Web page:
A sign of the times: local politicians use tax dollars to put name on road signs


by Jeremy Rolgalski / KHOU 11 News I-Team


Posted on October 30, 2012 at 12:16 AM

Updated Tuesday, Oct 30 at 8:44 AM

HOUSTON—It’s a perk of political office that some say is nothing more than political advertising on the taxpayers’ dime.

“Every politician likes to see their name on everything,” said one taxpayer.

“That’s just part of their deal, that’s their ego, that’s their make-up,” said another.

 It is a sign of the times—politicians taking office and taking down old signs to put up their own.
“That’s frustrating a little bit (because) it costs money,” a taxpayer said.

It’s taxpayer money, that’s especially useful when it’s an election year.

Perhaps that’s why in Harris County Precinct Four, Commissioner Jack Cagle doesn’t seem to miss a chance. From “Future Improvement Project” signs, to “Adopt-A-Mile” signs, to spending your tax money to say “Your Taxes At Work.”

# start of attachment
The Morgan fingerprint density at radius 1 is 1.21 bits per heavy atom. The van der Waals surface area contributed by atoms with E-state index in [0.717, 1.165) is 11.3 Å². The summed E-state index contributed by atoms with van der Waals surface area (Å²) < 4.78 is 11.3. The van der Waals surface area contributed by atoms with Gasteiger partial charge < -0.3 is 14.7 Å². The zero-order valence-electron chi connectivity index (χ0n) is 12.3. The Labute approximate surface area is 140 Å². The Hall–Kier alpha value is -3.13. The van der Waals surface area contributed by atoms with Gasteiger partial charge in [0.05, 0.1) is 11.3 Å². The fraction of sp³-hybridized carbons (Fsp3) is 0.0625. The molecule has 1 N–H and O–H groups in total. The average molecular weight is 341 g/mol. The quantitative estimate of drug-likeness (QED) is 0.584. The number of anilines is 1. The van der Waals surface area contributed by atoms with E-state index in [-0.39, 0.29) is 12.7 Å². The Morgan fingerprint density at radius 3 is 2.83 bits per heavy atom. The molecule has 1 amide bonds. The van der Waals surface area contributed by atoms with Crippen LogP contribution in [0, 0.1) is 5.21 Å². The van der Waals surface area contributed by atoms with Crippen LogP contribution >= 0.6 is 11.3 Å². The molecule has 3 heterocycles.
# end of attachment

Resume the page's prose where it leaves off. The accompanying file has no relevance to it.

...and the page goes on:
Then there are places like Doss Park, with a perfectly functioning sign already in place, telling folks where it is. But about 75 yards away, Commissioner Cagle decided to put in another sign, just in case.

Precinct Four has some 40 parks in all. As for the total number of Cagle signs installed, we counted 375.

I-Team: “How much do these cost?”

Cagle: “I can’t tell you how much a specific sign costs.”

In fact, no one in the Commissioner’s office could break it down, saying they buy the material in bulk. But whatever the price, we had to ask:

I-Team: “Is this just free political advertising?”

Cagle: “If you took the most jaundiced view, yes, but I would disagree. People want to know who is responsible for providing the services necessary. “It’s about transparency, accountability and service.”

 But it’s about something else in other parts of Harris County.

”There’s a way to do the thing the right way and the right way is to not spend money if you don’t have to,” said Asst. Chief J.C. Mosier, of the Harris County Precinct One Constable Office.

And what kind of signs has the Precinct One Constable Ken Berry been buying with the public’s dime?  He uses an $8 sticker that goes over the old signs.
”To me it’s just nonsensical; when you can spend eight bucks, why spend $75?” Mosier said.